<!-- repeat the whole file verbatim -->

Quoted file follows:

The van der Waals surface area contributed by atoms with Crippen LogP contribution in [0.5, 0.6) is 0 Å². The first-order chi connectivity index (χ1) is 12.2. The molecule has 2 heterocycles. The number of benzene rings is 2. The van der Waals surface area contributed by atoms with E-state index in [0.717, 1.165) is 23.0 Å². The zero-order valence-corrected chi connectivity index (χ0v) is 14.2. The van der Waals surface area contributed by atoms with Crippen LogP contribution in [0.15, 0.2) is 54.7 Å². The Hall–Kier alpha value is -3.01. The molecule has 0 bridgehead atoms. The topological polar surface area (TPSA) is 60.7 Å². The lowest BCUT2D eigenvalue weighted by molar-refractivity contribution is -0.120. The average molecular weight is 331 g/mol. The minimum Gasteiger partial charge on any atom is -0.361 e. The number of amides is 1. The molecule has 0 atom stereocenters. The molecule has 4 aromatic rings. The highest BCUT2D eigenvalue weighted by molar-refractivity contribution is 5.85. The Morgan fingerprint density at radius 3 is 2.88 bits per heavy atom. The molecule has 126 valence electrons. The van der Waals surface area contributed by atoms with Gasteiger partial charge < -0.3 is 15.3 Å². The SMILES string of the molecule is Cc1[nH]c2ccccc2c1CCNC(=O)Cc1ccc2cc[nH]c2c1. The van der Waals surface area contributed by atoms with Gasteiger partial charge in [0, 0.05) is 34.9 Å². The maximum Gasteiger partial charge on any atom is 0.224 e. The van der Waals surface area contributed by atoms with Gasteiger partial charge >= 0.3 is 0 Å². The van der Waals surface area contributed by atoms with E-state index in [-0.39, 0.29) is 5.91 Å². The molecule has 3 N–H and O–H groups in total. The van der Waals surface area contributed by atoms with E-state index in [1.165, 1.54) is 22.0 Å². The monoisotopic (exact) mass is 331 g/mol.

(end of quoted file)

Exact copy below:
The van der Waals surface area contributed by atoms with Crippen LogP contribution in [0.5, 0.6) is 0 Å². The first-order chi connectivity index (χ1) is 12.2. The molecule has 2 heterocycles. The number of benzene rings is 2. The van der Waals surface area contributed by atoms with E-state index in [0.717, 1.165) is 23.0 Å². The zero-order valence-corrected chi connectivity index (χ0v) is 14.2. The van der Waals surface area contributed by atoms with Crippen LogP contribution in [0.15, 0.2) is 54.7 Å². The Hall–Kier alpha value is -3.01. The molecule has 0 bridgehead atoms. The topological polar surface area (TPSA) is 60.7 Å². The lowest BCUT2D eigenvalue weighted by molar-refractivity contribution is -0.120. The average molecular weight is 331 g/mol. The minimum Gasteiger partial charge on any atom is -0.361 e. The number of amides is 1. The molecule has 0 atom stereocenters. The molecule has 4 aromatic rings. The highest BCUT2D eigenvalue weighted by molar-refractivity contribution is 5.85. The Morgan fingerprint density at radius 3 is 2.88 bits per heavy atom. The molecule has 126 valence electrons. The van der Waals surface area contributed by atoms with Gasteiger partial charge < -0.3 is 15.3 Å². The SMILES string of the molecule is Cc1[nH]c2ccccc2c1CCNC(=O)Cc1ccc2cc[nH]c2c1. The van der Waals surface area contributed by atoms with Gasteiger partial charge in [0, 0.05) is 34.9 Å². The maximum Gasteiger partial charge on any atom is 0.224 e. The van der Waals surface area contributed by atoms with Gasteiger partial charge >= 0.3 is 0 Å². The van der Waals surface area contributed by atoms with E-state index in [-0.39, 0.29) is 5.91 Å². The molecule has 3 N–H and O–H groups in total. The van der Waals surface area contributed by atoms with E-state index in [1.165, 1.54) is 22.0 Å². The monoisotopic (exact) mass is 331 g/mol.